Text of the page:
Murray appears to have suffered some kind of physical collapse round about this time, although the details differ between different eyewitness accounts. Wilson recorded that Murray had “completely broken down”, had been given “morphia or some other drug” which made him incapable of work and when told (7am on 26 August) of Smith-Dorrien's decision to stand and fight “promptly got a fainting fit”.[32] Spears' recollection (in 1930) was that Murray had collapsed with a weak pulse, but did not actually faint, when told earlier during the same night (the news later turned out to be exaggerated) that the Germans had fallen upon Haig's I Corps at Landrecies. Spears wrote that Murray was too ill to attend the meeting of Sir John French with Joffre and Lanrezac on 26 August,[39] although Terraine has him attending this meeting.[40] General Macready later recorded that Murray fainted at his desk whilst working at Noyon (where GHQ was based on 27 August).[41]

Wilson returned to GHQ on 29 August from a visit to Joffre to find - he claimed - “a perfect debacle” with “Murray leading the fright”.[32]


Wilson noted (diary 6 Sep) that French and Murray “were out motoring and playing the ass all day”. He had to intercede to prevent French from sacking Harper (Wilson diary 7 Sep) but a week later recorded (Wilson diary 14 Sep), that Murray and Harper argued constantly. After a month Murray was still talking of “my men” and (Wilson’)s men” which Wilson thought “rather sad” and “deplorable” (Clive diary 18 Sep). Wilson thought French and Murray were “between them quite unable to size up a position or to act with constancy for 24 hours” (Wilson diary 28 Sep) [42]

Murray complained to Victor Huguet (a French liaison officer serving with the British) about Wilson (6 October), but also told Wilson that French was getting “more unreasonable” and asked Wilson whether he (Murray) should resign; Wilson informed Billy Lambton, French’s secretary, of both of these incidents. Murray also (4–5 November) complained and threatened to resign when Wilson amended one of his orders without telling him.[43][44] Murray later wrote (in 1930) “the senior members (of GHQ staff) ignored me as far as possible, continually thwarted me, even altered my instructions”.[26] Rawlinson noted in his diary that Murray became “a cipher at GHQ” (28 Nov 1914), was disliked by his subordinates (4 December) and that Sir John French often ignored his staff “chiefly because Murray is incapable of managing them and getting any good work out of them” (6 Dec 1914).[42] Edmonds later claimed that Murray sometimes falsified the timing of orders, but he was given away by the time stamp which the duty clerk placed on them.[45]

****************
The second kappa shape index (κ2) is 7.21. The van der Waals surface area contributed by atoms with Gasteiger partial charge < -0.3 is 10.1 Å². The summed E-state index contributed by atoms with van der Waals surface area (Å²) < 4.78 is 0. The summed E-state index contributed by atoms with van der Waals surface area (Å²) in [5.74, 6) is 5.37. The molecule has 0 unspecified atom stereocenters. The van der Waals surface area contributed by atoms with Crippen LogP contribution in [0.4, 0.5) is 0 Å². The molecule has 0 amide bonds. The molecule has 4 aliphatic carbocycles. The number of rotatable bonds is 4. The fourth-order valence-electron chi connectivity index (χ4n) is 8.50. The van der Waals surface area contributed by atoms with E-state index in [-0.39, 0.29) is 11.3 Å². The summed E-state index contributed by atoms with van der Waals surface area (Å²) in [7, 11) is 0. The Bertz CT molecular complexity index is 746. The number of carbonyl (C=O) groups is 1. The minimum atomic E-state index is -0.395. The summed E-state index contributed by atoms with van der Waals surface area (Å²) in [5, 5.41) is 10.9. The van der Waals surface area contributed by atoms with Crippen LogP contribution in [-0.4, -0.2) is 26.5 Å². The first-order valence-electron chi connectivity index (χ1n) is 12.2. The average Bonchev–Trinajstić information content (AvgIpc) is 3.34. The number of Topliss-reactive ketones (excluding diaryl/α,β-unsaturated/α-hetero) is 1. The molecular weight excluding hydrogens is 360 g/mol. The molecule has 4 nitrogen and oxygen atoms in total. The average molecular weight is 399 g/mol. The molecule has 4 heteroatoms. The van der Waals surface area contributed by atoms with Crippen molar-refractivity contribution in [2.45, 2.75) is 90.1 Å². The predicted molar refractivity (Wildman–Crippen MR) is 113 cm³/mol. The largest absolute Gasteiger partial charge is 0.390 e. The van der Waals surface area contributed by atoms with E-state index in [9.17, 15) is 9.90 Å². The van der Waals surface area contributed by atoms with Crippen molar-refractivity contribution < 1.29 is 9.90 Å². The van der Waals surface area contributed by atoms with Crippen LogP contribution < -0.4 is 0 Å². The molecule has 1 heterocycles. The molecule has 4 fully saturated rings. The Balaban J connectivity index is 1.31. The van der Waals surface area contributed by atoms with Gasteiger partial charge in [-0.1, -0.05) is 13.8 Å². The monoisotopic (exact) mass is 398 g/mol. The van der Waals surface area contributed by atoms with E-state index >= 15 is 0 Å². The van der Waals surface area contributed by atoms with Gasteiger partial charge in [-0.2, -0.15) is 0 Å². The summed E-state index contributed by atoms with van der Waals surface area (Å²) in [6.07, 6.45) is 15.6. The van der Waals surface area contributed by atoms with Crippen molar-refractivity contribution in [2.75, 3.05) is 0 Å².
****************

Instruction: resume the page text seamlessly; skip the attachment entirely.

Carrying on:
At the end of November and again in mid-December French told Wilson he was thinking of moving Murray to a corps command. Asquith and Kitchener (20 December) forbade French to replace Murray with Wilson. Wilson claimed to have heard Joffre, on a visit to GHQ (27 December), complain that it was “a pity” that Murray had not been removed.[43][44]

Murray was sent off sick for a month (24 January 1915) and French demanded his resignation (25 January 1915), despite Murray insisting that he only needed to take a few days off. Wilson was widely suspected of having plotted for Murray's removal in the vain hope of replacing him, but the job went to Robertson.[43][44][46] Although a sore throat prevented him seeing Murray off, French wrote to him (29 January) saying he hoped to see him back as an army commander before long. Haig wrote (diary 26 January) that “Murray was a kindly fellow but not a practical man in the field”.[44] A staff officer, Brigadier-General Philip Howell, wrote to his wife (27 Feb 1915) that Murray had been “incompetent, cantankerous, timid & quite useless”.[26]